I’M not the greatest fan of travel writers.
Obviously, there are exceptions like the legendary Clive James and we all appreciate the sharpest observations of Theroux or Bryson, but for the most part I’d sooner be travelling than reading about someone else’s journey.
Jealousy, perhaps? But it’s not a lot better with nature writers. I genuinely want to savour their words of wisdom but although the bookshop shelves are groaning under the weight of a whole new generation of writers exploring the natural world, many seem to lack sufficient humour or depth to truly engage the reader.
But The Guardian’s natural history writer Patrick Barkham is an exception – and one who defies stereotypes as easily as he crosses literary genres.
Not only is it hard to neatly categorise his work, but he also seems to brilliantly tread that fine line between caring about things intensely without becoming too pompous, pessimistic or pretentious when it comes to sharing his passion.
Barkham is a convivial travelling companion whose infectious vitality is matched by a ferocious curiosity and forensic attention to detail when it comes to research.
His early literary offerings on butterflies and badgers firmly established him as a nature lover able to combine literary panache with an inspiring brand of boyish zeal. How else could a book about a quest to track down all 59 British butterfly breeds be accessible to anyone other that the most hardened lepidopterist?
Then he’s off on moonlit excursions on the trail of the enigmatic and elusive badger, exploring whether our striped companions deserve their reputation as farmers’ foe needing to be culled or are better served by the homely image of that stoic character from Wind In the Willows, making his way to bed in dressing gown and slippers.
Racking up prize nominations along the way, Barkham found that his next challenge was a commission coinciding with the 50th anniversary of the National Trust’s campaign to save the British coastline from development and destruction.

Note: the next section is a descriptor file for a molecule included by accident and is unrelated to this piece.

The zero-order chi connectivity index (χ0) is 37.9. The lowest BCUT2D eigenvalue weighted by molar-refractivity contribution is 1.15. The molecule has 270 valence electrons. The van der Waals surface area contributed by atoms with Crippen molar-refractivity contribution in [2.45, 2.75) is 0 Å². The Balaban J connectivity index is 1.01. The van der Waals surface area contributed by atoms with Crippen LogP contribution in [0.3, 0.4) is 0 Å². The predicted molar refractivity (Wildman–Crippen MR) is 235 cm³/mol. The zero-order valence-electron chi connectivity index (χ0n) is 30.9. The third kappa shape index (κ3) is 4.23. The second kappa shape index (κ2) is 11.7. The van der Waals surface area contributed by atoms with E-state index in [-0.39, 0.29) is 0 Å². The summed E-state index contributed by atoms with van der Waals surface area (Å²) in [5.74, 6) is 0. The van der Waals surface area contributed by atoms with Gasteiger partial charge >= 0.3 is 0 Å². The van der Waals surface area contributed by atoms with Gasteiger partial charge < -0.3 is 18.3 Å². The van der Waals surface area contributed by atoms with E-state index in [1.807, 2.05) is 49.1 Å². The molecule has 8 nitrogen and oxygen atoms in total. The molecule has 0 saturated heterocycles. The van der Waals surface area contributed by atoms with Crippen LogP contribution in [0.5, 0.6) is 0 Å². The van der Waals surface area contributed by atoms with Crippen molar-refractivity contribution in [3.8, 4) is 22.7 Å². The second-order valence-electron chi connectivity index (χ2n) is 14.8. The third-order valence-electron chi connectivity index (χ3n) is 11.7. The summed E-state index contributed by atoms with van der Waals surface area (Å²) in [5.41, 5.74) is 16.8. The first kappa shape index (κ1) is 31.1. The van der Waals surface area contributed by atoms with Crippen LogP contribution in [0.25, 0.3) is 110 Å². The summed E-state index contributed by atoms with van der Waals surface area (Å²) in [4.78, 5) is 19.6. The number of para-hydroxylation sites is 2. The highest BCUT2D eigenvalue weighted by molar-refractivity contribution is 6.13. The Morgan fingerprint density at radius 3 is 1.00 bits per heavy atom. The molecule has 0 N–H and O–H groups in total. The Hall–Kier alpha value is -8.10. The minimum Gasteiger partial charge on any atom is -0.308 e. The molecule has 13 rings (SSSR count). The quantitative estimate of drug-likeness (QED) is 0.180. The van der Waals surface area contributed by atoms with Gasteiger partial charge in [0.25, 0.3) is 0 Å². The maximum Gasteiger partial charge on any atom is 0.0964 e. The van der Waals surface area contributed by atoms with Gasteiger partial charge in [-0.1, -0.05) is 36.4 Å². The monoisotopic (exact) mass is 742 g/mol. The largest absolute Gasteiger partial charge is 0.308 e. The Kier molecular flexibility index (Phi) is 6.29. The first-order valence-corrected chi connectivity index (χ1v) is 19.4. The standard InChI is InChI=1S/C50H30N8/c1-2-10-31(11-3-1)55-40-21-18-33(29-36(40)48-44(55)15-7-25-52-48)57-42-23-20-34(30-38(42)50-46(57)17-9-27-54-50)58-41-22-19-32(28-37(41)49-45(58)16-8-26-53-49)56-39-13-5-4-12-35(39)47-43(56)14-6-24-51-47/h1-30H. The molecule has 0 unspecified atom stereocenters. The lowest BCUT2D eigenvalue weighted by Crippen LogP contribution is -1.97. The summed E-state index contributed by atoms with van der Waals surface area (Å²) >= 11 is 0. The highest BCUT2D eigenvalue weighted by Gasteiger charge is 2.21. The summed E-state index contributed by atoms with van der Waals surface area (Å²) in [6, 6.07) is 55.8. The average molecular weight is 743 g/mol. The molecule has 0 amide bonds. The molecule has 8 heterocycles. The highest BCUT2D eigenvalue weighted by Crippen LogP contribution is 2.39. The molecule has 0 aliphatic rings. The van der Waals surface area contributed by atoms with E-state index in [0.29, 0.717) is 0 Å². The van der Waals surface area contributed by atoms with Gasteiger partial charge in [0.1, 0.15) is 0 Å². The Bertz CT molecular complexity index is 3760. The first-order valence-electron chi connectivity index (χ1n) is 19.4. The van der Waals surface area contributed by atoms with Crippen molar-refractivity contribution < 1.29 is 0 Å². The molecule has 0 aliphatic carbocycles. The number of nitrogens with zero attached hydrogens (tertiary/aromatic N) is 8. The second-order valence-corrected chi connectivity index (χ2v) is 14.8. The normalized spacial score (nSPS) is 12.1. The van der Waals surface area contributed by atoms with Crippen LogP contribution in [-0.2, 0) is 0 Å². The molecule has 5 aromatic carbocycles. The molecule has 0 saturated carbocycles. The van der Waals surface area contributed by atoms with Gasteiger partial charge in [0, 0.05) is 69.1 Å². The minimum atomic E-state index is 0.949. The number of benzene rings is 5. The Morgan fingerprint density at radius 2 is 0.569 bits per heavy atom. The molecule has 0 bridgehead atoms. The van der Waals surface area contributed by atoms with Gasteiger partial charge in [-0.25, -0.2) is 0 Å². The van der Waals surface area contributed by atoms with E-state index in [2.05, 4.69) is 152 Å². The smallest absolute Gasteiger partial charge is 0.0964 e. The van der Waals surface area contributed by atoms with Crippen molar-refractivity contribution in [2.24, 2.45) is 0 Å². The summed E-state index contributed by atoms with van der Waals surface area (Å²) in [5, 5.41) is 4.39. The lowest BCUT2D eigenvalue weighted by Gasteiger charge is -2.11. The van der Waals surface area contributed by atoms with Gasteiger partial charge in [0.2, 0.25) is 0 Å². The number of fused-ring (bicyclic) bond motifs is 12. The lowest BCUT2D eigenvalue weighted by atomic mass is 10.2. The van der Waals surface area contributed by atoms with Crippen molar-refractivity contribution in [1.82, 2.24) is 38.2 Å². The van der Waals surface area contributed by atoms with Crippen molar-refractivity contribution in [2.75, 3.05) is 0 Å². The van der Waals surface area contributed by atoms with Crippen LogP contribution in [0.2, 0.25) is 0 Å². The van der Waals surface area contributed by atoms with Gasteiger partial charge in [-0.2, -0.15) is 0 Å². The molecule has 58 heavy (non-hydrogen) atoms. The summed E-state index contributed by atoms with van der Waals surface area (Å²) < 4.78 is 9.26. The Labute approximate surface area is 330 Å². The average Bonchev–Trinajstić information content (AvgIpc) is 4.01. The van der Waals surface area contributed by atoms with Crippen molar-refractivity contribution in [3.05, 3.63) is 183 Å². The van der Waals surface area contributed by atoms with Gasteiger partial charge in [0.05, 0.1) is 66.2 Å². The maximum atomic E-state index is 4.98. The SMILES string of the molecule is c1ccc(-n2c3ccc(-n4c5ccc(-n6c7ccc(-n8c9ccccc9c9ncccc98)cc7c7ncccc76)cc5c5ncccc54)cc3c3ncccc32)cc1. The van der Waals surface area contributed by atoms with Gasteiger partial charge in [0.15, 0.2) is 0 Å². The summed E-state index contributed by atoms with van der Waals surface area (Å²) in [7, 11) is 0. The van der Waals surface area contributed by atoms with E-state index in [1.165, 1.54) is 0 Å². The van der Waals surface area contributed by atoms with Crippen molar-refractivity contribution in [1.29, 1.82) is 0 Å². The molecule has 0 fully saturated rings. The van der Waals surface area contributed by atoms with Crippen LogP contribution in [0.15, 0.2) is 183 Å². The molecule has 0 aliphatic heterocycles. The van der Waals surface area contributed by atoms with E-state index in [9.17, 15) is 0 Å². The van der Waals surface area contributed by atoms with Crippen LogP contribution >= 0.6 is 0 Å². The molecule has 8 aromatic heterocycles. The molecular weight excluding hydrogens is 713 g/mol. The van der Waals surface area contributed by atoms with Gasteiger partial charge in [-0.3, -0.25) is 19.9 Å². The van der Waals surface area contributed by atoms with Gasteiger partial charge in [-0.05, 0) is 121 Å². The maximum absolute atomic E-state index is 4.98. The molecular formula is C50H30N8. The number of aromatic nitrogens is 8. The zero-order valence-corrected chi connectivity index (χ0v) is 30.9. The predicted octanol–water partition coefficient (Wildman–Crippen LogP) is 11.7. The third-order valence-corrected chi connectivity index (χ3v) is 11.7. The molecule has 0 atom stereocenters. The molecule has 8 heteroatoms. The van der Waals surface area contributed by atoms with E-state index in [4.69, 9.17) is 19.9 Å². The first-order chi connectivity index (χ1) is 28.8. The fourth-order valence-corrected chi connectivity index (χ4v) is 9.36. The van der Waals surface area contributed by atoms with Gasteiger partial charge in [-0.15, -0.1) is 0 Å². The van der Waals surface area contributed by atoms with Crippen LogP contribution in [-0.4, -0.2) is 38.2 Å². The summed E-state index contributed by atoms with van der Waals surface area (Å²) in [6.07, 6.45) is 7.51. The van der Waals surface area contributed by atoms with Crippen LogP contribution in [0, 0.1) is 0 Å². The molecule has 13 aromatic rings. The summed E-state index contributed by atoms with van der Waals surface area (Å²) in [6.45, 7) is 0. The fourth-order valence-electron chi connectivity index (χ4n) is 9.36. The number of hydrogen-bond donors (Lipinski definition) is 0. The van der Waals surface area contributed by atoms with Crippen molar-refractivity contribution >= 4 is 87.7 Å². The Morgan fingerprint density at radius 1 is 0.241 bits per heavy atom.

The strenuous fieldwork involved in that project may have been perfect preparation for Islander, his fourth book, published in 2017.
More than a travelogue and closer to a personal quest, this is a book which subtly entwines the political, philosophical and sociological as he embarks on a fascinating tour of some of our more unusual island communities.
The book has attracted an extraordinay range of adjectives from reviewers, and for once these are not the glib, overblown phrases we so often see on DVD cover sleeves, perhaps because so many of these words of praise come from people who are themselves writers.
Engaging, enchanting, lyrical, beguiling, vibrant, memorable – take your pick. And what they are excited about is that this isn’t just your average magpie journalist’s article, seizing on a few glittering treasures and lazily presenting them to the reader in a haphazard way.
It may sound a little trite when it’s boiled down to the bare bones of “the British archipelago has thousands of islands, so author visits a few of the more interesting ones”.
But the premise is more intriguing than that, because this is a journey exploring what it means to live on an island and what it is about island life that intrigues and appals us.
Barkham takes as his starting point DH Lawrence’s 1928 short story The Man Who Loved Islands, where the unfortunate island-obsessed hero Cathcart was said to be somewhat cruelly modelled on his friend Compton Mackenzie, of Whisky Galore fame.
This adds an intriguing historical dimension to the quest – and a touch of mystery too as we consider Compton Mackenzie’s island-hopping adventures and the similarity or otherwise of his life to that of Cathcart.
The nuts and bolts of the adventure were covered well in reviews at the time, particularly in the Guardian and Observer, but the combination of themes works well as a means of exploring what islands can teach us about human nature and how the atmosphere varies so dramatically around our shores as we move from one to another.
Now as always islands bring out the best and worst in people, inspiring us with fear and longing, the desire to escape, or possess, to be part of a community or apart from one, like Lawrence’s ill-fated hero.
And there is always that background echo of eccentricity echoing across the century as we move from Eigg to Barra and on to Alderney and St Kilda, with Barkham arranging interviews and meetings with the locals wherever he goes.
These provide us with first-hand memories of Compton Mackenzie on Barra and moving testimony from the islanders of Alderney who became wartime refugees when their home was surrendered to the invading Germans and turned into a prison island.
Elsewhere there are a host of fascinating anecdotes and obscure facts, of mad owners and ambitious incomers, of resilience and rebellion, laughter and tears. And always, always the elements, ever present as a backdrop…the crash of the surf, the howl of the wind, the cry of the gulls.
I’ve been fortunate enough to visit a couple of Barkham’s 11 islands, sampling the desolation of St Kilda and conviviality of Barra. And he’s not wrong about the contradictions and contrasts, the eccentrics and castaways, the superstitions and hardships.
What lessons we can learn from the lives of those communities around the periphery of the British Isles is a moot point. But Barkham leaves us to draw our own conclusions, and frankly whatever the answers, it’s simply a delight to be taken along for the ride.
Islander by Patrick Barkham is published by Granta and available in hardback and paperback.